President Carter's energy plan would have little effect on environmental quality, and administration study said yesterday. The study, sponsored by the Energy Research and Development Administration, supports the President's contention that increased pollution from coal-burning would be offset by various forms of energy conservation.
No matter energy plan emerges from Congress, air pollution is likely to increase dramatically by the year 2000, 91-page report found.
Nitrogen oxides, which cause respiratory disease and possibly cancer, would increase 67 per cent if current trends continued and 61 per cent if Carter's plan is enacted. Sulfur oxides, which also cause respiratory illness, would increase 15 per cent out an energy plan and 11 per cent without an energy plan and 11 per cent with Carter's plan, the study said. Both compounds are released when oil, gas and coal are burned.
The study, the first to detail the enoxide, a gas released by fossil-fuel burning, which collects in the atmosphere and, according to the National Academy of Sciences, could cause drastic changes in world climate. ERDA officials said the carbon diozide problem will be the subject of a separate report.
The study, the sirst to detail the environmental effects of the plan on a state-by-state basis found the highest pollution increases in the West and the South, as the economy and population of the industrial Northeast decline. For example, eight states face a doubling in sulfur emissions by 1985, the study said. The eight are Mississippi, Arkansas, Oklahoma, Texas, Kansas, Nebraska, Colorado and Nevada.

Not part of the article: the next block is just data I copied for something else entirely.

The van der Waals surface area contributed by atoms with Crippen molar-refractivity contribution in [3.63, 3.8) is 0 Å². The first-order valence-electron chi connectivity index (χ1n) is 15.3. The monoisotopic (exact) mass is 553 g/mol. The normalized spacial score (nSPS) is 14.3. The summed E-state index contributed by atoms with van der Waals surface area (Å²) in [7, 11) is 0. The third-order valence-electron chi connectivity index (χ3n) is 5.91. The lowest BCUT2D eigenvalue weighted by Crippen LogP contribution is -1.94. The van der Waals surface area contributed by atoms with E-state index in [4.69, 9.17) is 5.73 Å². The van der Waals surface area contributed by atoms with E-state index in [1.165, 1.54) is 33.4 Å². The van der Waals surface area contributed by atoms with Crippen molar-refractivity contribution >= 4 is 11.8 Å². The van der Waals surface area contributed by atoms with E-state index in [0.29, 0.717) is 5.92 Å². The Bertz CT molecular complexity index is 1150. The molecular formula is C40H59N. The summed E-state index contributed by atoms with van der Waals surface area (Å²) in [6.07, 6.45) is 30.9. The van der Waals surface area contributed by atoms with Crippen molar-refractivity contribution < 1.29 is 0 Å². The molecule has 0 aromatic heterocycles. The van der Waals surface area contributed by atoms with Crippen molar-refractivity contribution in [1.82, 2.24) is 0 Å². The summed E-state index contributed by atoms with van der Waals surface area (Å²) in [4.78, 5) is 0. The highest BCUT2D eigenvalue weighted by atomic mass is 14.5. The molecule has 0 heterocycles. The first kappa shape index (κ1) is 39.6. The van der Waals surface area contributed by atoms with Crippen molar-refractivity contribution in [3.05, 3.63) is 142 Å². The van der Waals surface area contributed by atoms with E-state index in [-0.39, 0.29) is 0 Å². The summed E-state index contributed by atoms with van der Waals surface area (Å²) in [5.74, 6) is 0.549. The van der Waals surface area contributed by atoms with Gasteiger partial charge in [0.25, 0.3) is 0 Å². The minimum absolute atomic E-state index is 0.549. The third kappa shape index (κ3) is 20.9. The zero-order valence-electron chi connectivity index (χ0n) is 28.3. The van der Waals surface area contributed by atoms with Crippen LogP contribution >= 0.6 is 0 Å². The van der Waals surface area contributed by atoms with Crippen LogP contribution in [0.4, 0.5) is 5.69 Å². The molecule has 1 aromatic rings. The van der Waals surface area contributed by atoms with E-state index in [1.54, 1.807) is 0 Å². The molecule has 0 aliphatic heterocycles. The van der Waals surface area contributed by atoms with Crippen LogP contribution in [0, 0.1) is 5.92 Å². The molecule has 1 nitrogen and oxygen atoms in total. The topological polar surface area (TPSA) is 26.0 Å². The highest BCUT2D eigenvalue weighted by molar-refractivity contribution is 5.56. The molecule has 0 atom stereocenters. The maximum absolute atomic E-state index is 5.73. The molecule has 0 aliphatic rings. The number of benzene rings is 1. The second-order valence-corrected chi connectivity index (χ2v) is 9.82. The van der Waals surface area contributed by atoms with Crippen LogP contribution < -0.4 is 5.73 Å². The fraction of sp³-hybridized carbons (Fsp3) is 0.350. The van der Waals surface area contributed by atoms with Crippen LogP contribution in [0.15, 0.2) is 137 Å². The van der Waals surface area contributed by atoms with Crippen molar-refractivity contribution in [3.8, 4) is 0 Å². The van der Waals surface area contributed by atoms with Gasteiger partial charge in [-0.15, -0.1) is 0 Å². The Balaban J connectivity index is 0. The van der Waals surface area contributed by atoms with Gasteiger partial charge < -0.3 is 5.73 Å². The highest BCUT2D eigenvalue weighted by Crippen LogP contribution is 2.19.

The study projects a 7 per cent increase in water pollution from dissolved solids, such as acid runoff from coal mines, by the year 200 whether or not Carter's plan is adopted.
A more serious consequence of energy growth is a dramatic increase in water consumption, the report says, especially by nuclear plants, which use water to cool atomic fuel.
By the year 2000, mines, utilities and other energy facilities will use siz times as much water as they do today, the study says, creating shortages and salinity problems in West states. Water consumption would be about 15 per cent higher with the Carter plan than without it, the report says.
Sludge - the mud-like substance left over when scrubbers remove sulfur from coal plants - would almost triple by 2000, the study projected. The Carter plan would result in 10 per cent more sludge than current energy trends would produce.
More than two-thirds of energy-related solid wastes would be the rocky residues of oil shale development, most of which would occur in two Colorado counties.
Coal mining wastes would triple by 2000 under the Carter plan or increase 250 per cent without it. Uranium milling wastes would grow 7.5 times under the plan, 8.5 radiation control problems in either case.
Carter's energy plan, under extensive revision in Congress, projects a reduction in oil imports. Domestic coal would provide 36.3 per cent of the nation's energy instead of 27.4 per cent as now projected.